if let error = error {
    completion(.failure(error))
} else if let statusCode = (response as? HTTPURLResponse)?.statusCode, statusCode != 200 {
    completion(.failure(NetworkError.badResponseCode(statusCode)))

} else if let data = data, let value = String(data: data, encoding: .utf8) {
    // was unable to write this to follow all the failure cases, must be in the middle
    ...
    let authorization = process(value)
    completion(.success(authorization))

} else {
    completion(.failure(NetworkError.badResponseData))
}

instead of something like:

if let error = error {
    completion(.failure(error))
} else if let statusCode = (response as? HTTPURLResponse)?.statusCode, statusCode != 200 {
    completion(.failure(NetworkError.badResponseCode(statusCode)))
} else ifnot let data = data, let value = String(data: data, encoding: .utf8) {
    completion(.failure(NetworkError.badResponseData))
    
} else { // ahhh, this success case can follow all the failure cases
    ... 
    let authorization = process(value)
    completion(.success(authorization))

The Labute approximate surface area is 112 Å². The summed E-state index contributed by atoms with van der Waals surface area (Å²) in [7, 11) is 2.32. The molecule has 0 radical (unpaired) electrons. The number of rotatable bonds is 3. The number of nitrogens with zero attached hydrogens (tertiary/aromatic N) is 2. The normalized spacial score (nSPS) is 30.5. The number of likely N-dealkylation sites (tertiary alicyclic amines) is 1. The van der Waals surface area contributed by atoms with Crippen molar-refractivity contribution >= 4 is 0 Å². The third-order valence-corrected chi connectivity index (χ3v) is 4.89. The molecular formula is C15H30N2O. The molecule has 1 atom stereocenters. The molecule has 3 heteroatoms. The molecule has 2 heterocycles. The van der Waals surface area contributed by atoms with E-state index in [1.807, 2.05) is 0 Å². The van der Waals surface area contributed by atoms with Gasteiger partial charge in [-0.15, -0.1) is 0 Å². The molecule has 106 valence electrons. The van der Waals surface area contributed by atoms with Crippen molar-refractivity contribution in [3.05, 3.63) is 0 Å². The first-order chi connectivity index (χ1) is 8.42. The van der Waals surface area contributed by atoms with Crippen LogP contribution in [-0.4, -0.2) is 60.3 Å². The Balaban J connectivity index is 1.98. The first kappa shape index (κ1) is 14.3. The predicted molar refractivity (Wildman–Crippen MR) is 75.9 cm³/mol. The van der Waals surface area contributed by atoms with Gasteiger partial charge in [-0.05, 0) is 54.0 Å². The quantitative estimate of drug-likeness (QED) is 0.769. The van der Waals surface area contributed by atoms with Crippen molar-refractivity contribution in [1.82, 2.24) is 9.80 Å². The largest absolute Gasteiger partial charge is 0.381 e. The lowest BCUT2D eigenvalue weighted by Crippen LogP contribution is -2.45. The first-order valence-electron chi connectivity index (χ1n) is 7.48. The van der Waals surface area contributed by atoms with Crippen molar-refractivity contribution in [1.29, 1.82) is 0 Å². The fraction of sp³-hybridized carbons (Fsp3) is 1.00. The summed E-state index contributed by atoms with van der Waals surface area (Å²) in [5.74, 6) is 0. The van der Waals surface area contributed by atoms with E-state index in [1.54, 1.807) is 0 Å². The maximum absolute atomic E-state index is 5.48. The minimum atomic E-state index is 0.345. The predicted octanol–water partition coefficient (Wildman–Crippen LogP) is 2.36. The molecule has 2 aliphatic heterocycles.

}

Where this thread's question asks for a variation on guard ... else with the inverse semantics: positive test and assigned vars valid inside the block, I was wishing for an if let variant with inverse semantics: negative test and assigned vars valid following the block.

Was it perl that had an unless statement? How about adding unless to swift? It can cover the inverse if semantics, and can lead to a somewhat* natural extension of guard that can support its inverse semantics too.

I'm thinking extending guard syntax to support guard unless and guard if. The former would just be another way to write the existing guard ... else:

guard let a = b else {
    return
}
f(a)

guard unless let a = b {
    return
}
f(a)

This isn't so useful an addition but exists to be symmetrical with guard if: